The Seattle Storm will be well-represented at the Summer Olympics.
Four-time Olympic gold medalist Sue Bird headlines the U.S. women’s basketball team that’s going to the Tokyo Games and she’ll be joined by teammates Breanna Stewart and Jewell Loyd.
Stewart is making her second trip to the Olympics after winning a gold medal in 2016 while Loyd will be making her first appearance in the Summer Games.
The other members of the 12-player team include: Phoenix’s Diana Taurasi, Brittney Griner and Skylar Diggins-Smith; Minnesota’s Sylvia Fowles and Napheesa Collier; Washington’s Tina Charles and Ariel Atkins; and Las Vegas’ A’ja Wilson and Chelsea Gray.
“We have an amazing opportunity where we have a lot of Olympians on our team and not many WNBA teams have that,” Stewart said. “It’s going to be a little bit interesting what we do with the break, but I don’t think it’s going to be any less productive. We’re going to have a lot of people playing and a lot of people practicing and hopefully just build on the chemistry when we get back.”
The WNBA will suspend its season for five weeks during the XXXII Olympic Games women’s basketball competition, which will be held July 26-Aug. 8 at the Saitama Super Arena, Saitama, Japan.
Before embarking to Tokyo, the U.S. team will train for a week in Las Vegas and play in the WNBA All-Star Game on July 14 against a selection of the league’s top players.
“The fact that some of the players who won’t suit up this summer would start for any other country is a testament to their talent and to what USA basketball has done to build a program that lifts up our female athletes every single day,” U.S. Olympic Team head coach Dawn Staley said in a statement. “I’m so proud to be the coach of Team USA and like all of the coaches, support staff, and our players, I can’t wait to make America proud this summer.”
Former Storm coach Dan Hughes, Minnesota coach Cheryl Reeve and Jennifer Rizzotti will serve as Team USA assistants.
Team USA is expected to announce the roster for the women’s 3-on-3 Olympic team later this week.
Earlier this month, Storm forward Katie Lou Samuelson teamed with Kelsey Plum, the former Washington Huskies star, Allisha Gray and Stephanie Dolson to earn the USA a spot in the Tokyo Games.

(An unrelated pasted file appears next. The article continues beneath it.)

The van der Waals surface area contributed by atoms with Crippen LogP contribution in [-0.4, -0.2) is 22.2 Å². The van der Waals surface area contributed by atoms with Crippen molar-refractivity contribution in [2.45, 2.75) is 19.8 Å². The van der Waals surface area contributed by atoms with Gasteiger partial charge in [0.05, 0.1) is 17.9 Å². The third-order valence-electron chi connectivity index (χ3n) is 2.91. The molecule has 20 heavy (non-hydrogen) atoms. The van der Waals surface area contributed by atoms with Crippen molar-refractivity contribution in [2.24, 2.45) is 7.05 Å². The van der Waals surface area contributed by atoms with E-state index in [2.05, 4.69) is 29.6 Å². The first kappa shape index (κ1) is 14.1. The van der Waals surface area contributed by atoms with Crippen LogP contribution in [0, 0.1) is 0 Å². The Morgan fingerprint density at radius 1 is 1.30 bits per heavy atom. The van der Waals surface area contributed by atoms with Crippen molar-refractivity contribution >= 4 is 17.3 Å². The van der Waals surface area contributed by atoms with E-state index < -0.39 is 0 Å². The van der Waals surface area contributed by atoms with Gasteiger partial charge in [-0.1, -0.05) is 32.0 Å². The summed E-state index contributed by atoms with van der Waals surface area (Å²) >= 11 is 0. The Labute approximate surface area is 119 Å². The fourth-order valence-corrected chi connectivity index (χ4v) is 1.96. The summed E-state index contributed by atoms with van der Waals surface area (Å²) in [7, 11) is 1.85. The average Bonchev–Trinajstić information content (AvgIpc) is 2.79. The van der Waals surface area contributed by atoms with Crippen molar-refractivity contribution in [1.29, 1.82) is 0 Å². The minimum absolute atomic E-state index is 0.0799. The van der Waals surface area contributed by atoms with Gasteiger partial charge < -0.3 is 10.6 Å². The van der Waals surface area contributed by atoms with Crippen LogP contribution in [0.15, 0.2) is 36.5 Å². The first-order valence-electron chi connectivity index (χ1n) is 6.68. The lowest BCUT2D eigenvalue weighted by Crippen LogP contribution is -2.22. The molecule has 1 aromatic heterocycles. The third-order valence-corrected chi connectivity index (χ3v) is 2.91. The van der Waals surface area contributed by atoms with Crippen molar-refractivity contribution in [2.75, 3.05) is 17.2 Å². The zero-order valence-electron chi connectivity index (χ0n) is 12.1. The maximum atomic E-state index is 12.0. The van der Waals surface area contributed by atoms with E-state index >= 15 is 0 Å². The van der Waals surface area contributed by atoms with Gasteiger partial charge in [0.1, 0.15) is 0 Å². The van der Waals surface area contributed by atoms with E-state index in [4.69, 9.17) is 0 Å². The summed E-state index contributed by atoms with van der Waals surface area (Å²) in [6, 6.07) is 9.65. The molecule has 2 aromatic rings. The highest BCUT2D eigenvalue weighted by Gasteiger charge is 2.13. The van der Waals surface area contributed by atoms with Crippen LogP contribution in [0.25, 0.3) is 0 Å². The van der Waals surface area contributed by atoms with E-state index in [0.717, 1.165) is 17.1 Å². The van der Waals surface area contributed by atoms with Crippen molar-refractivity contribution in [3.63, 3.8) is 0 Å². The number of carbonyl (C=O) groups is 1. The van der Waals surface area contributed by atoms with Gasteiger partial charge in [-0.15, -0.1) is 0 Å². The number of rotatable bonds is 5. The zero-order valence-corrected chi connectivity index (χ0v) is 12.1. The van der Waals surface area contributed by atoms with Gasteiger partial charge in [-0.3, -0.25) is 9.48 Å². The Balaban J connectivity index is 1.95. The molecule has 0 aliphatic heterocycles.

Storm forward Stephanie Talbot and center Ezi Magbegor will also compete in the Olympics this summer for the Australian national team.
“To be able to be around Sue and Jewell and potentially Katie Lou, it’s just an exciting opportunity for all of us to enjoy Sue’s potentially fifth gold-medal run and Jewell’s first,” Stewart said. “It’s an amazing experience and I’m really looking forward to being back representing the United States and finally getting the opportunity to go to Tokyo.”
The 40-year-old Bird and 39-year-old Taurasi are poised to become the seventh and eighth players to compete in five Olympic competitions.
They’re also looking to make history and would be the first athletes to win five Olympic gold medals in basketball, snapping a tie with Teresa Edwards who has four gold medals and a bronze.
Seventeen years after making her Olympic debut, Bird returns a little later than planned due to the coronavirus pandemic that forced Tokyo officials to postpone the 2020 Summer Games.
“Each Olympics is at a different point in your life so there are going to be differences in how you feel, but they’re all kind of special in their own way,” Bird said. “So this doesn’t feel that much different. It’s still exciting. It’s still going to be challenging. What makes this so unique is that it’s been put off for a year and the challenges of COVID still exist so we’ll see how it goes.”
Team USA opens pool play July 27 against Nigeria before facing host Japan on July 30 and France on Aug. 2.
The Americans are heavy favorites considering they’ve won seven of eight Olympic gold medals since 1984, including a streak of six in a row that began in 1996. The USA National Team’s record in Olympic competitions is 66-3.Stewart was a backup role player for Team USA in 2016, but the 26-year-old forward is looking to cement her claim as the best female basketball player in the world on biggest stage.
“I’m just going to continue to do what I do best,” said Stewart, who was the MVP while leading the U.S. to a FIBA World Cup championship in 2018. “Continue to help our team go for our seventh consecutive gold medal. I was a a baby in my first Olympics and now coming back five years later, I’m looking to continue to make an impact. Help everyone get better and help the people who haven’t been there before be there best and enjoy it.”
Loyd, 27, is one of six Americans who will make her Olympic debut.
“It means a lot,” she said. “If you look at the big picture, it’s history breaking what we could be going for and what we want to do. Being able to play with the GOATs (Bird and Taurasi), players that I’ve looked up to and grew up watching.
“It’s also special to be on the team with Stewie because we had an amazing couple of years obviously in Seattle, but knowing our journeys together and where we started. Playing in high school on the U-17 team and then coming up now and we’re on the bigger stage, that makes it special for me. … I know Sue and Diana’s friendship grew closer playing in the Olympics and hopefully that’s the same with us as well.”
Local journalism is essential.
Give directly to The Spokesman-Review's Northwest Passages community forums series -- which helps to offset the costs of several reporter and editor positions at the newspaper -- by using the easy options below. Gifts processed in this system are not tax deductible, but are predominately used to help meet the local financial requirements needed to receive national matching-grant funds.
Subscribe to the sports newsletter
Get the day’s top sports headlines and breaking news delivered to your inbox by subscribing here.